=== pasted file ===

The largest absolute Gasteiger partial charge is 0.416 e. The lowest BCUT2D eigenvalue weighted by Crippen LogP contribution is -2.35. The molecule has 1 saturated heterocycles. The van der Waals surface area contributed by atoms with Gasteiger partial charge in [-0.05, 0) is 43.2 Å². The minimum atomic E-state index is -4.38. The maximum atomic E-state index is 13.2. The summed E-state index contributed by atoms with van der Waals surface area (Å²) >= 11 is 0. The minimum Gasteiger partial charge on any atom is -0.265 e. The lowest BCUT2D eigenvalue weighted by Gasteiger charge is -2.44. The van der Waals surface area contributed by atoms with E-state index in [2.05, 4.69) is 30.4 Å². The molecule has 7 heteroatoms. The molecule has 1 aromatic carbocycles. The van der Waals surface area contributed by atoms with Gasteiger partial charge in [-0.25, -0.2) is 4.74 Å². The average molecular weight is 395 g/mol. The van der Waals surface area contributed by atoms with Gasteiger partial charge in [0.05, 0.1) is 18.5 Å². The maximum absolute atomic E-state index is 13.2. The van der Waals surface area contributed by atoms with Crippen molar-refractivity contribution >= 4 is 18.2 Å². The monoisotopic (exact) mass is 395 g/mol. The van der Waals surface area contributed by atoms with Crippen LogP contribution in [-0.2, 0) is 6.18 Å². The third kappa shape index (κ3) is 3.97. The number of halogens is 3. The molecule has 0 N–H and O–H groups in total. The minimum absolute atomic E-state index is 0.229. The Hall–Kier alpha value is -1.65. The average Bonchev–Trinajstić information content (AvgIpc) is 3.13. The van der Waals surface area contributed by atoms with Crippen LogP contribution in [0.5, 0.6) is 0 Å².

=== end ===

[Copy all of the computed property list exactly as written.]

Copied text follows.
The largest absolute Gasteiger partial charge is 0.416 e. The lowest BCUT2D eigenvalue weighted by Crippen LogP contribution is -2.35. The molecule has 1 saturated heterocycles. The van der Waals surface area contributed by atoms with Gasteiger partial charge in [-0.05, 0) is 43.2 Å². The minimum atomic E-state index is -4.38. The maximum atomic E-state index is 13.2. The summed E-state index contributed by atoms with van der Waals surface area (Å²) >= 11 is 0. The minimum Gasteiger partial charge on any atom is -0.265 e. The lowest BCUT2D eigenvalue weighted by Gasteiger charge is -2.44. The van der Waals surface area contributed by atoms with E-state index in [2.05, 4.69) is 30.4 Å². The molecule has 7 heteroatoms. The molecule has 1 aromatic carbocycles. The van der Waals surface area contributed by atoms with Gasteiger partial charge in [-0.25, -0.2) is 4.74 Å². The average molecular weight is 395 g/mol. The van der Waals surface area contributed by atoms with Gasteiger partial charge in [0.05, 0.1) is 18.5 Å². The maximum absolute atomic E-state index is 13.2. The van der Waals surface area contributed by atoms with Crippen molar-refractivity contribution >= 4 is 18.2 Å². The monoisotopic (exact) mass is 395 g/mol. The van der Waals surface area contributed by atoms with Crippen LogP contribution in [-0.2, 0) is 6.18 Å². The third kappa shape index (κ3) is 3.97. The number of halogens is 3. The molecule has 0 N–H and O–H groups in total. The minimum absolute atomic E-state index is 0.229. The Hall–Kier alpha value is -1.65. The average Bonchev–Trinajstić information content (AvgIpc) is 3.13. The van der Waals surface area contributed by atoms with Crippen LogP contribution in [0.5, 0.6) is 0 Å².